ED10 - Ethnicity and Educational Achievement
In this Section, we shall be examining the relationship between ethnicity and educational achievement. Firstly, we shall consider trends in educational achievement among different ethnic groups. It has been noted that although the academic performance of certain ethnic minorities may be lower, the progress they make during their key stage three and four education is much higher than that of white students. The current graph that we are analysing presents data on the national average of attainment aid score, which is 46.5. Upon analysing this data, we observe that Pakistani and Black African students' performance is like the national average, while white students' performance is also close to the national average. However, Indian, and Chinese students tend to perform significantly better than the national average and particularly the white majority.
On the other hand, there are two groups that tend to perform less well and underachieve at GCSE. These are Black Caribbean students and Irish Traveller or Romani students, and there is a considerable difference in their performance compared to the national average. The Irish Traveller community students' average score is 18.2, while the Black Caribbean students' average score is 39.6. It is therefore important to note that we cannot combine students into Black or Asian categories as there are significant differences within those communities. For example, Indian students tend to outperform Pakistani and Bangladeshi students, averaging 56.3 in GCSE. Similarly, among Black students, Black African students significantly outperform Black Caribbean students, scoring an average of 47.5 and 39.6, respectively.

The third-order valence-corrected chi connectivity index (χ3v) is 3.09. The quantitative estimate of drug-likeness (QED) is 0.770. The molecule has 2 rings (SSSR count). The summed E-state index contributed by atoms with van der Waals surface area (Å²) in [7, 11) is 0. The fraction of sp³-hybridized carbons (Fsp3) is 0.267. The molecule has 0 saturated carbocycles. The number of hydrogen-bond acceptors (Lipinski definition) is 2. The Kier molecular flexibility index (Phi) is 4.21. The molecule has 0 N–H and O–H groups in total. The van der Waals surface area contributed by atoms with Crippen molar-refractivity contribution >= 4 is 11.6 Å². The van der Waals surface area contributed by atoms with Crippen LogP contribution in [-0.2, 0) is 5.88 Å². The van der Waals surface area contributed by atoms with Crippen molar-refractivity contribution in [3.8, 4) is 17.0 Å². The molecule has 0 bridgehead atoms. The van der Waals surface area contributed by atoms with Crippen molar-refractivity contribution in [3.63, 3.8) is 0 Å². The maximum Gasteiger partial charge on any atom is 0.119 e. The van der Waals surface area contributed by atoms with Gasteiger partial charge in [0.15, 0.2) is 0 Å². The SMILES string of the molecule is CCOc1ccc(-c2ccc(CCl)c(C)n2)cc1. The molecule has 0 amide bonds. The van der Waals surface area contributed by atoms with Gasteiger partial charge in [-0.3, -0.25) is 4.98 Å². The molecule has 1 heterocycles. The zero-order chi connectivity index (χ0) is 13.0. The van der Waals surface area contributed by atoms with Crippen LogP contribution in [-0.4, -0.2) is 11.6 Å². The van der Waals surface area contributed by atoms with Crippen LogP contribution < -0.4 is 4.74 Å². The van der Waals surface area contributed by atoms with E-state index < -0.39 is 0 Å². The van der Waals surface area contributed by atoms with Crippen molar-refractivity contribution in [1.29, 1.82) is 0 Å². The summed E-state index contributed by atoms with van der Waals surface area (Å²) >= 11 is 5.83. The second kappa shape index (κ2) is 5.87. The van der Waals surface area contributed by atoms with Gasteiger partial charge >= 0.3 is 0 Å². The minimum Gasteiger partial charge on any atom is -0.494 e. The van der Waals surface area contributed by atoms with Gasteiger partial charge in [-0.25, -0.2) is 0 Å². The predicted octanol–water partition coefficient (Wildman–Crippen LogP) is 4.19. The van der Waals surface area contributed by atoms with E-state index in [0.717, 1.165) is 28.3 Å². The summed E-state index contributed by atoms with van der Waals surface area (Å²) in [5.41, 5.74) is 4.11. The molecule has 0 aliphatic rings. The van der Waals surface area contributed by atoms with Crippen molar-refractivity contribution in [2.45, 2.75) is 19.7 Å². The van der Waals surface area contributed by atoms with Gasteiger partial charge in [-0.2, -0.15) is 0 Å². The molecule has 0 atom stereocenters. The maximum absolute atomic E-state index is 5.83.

It is crucial to consider these ethnic groups as separate entities and not just clump them all together. Even within the white community or white students, we observe that Irish students significantly outperform all other white ethnic students, scoring an average of 52.2. Conversely, Irish Traveller and Romani students underperform significantly. Therefore, it is necessary to acknowledge and analyse these groups as distinct entities rather than as one homogeneous group.
Furthermore, we shall also examine A-Level trends. The national average for achieving at least three A's at A-Level is 12.9%. From the current data, we observe that Chinese and Indian students significantly overachieve compared to the national average, with Chinese students achieving 22.5% and Indian students at 15.3%. However, the Irish Traveller community has a statistically significant percentage of students achieving three A's or above at 28.6%. Nevertheless, we must note that the number of Irish Traveller students who stay in school and take A-levels is incredibly low, and it is challenging to generalize this statistic to the entire Irish Traveller community. This is because there are very few students identifying as Irish Traveller compared to white, Chinese, or Indian students.
Therefore, this analysis illustrates significant differences in educational achievement among ethnic groups. However, we must bear in mind that we are specifically analysing attainment and not progress, which would require a distinct analysis.